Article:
Kamis, 17 November 2011
Firstly, we need to know what surface area we present to the wind. Using a formula I nicked off the internet - 0.0204*height in meters^0.725*weight in kilos^0.425 - and dividing by two, I came up with a surface area of 1.07 square meters. (Obviously this is a good example of false accuracy - the real number will be less because the skin between your toes has no bearing on the amount of air you displace while running, for example.) So that means that 4,080 cubic meters per hour is equivalent to running in still air at 4,080 / 1.07 / 1,000 = 3.8 kph. Is that all?? There is another model which is much more powerful and generates a "breeze" equivalent to running at about 16 kph but I think this would be going too far. Just imagine it - if you were to turn this thing on, you would go from running upright on the treadmill, to having to lean into the wind as you do when you run outside (see my previous post on this topic). And that is supposing you can set things up in such a way that the air current hits your body uniformly. According to Jack Daniels' formula, running outside is equivalent to running on a treadmill with a gradient of 1% because there is no need to overcome air resistance. In fact I have always set the gradient to 1% on the treadmill for this reason but with my new mega-fan maybe I will have to take air resistance into account!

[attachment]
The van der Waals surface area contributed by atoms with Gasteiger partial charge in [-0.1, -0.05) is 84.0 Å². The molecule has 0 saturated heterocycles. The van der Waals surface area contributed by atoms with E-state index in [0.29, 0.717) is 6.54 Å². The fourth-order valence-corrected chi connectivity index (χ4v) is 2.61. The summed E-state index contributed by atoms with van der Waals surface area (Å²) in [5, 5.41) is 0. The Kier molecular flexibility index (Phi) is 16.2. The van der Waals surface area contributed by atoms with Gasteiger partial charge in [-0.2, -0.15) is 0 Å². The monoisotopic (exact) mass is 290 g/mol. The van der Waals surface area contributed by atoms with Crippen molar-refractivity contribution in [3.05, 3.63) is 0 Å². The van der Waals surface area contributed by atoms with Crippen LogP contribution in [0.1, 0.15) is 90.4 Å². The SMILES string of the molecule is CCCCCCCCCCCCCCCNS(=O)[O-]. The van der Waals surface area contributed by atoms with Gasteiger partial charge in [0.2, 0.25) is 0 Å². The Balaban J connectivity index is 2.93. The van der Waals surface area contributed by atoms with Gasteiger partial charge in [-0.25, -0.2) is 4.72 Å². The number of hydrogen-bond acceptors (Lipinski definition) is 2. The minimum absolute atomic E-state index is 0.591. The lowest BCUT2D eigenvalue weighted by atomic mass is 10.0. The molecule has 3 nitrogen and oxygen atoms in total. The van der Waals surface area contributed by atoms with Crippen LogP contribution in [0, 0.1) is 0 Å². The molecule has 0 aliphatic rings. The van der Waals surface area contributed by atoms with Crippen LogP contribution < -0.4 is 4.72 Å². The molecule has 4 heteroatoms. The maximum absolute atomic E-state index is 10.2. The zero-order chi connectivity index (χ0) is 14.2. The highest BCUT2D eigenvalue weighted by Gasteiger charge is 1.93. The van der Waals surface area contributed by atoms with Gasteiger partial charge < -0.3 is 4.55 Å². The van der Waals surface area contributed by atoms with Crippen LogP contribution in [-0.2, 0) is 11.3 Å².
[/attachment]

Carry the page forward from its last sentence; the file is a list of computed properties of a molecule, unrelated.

Here it is installed...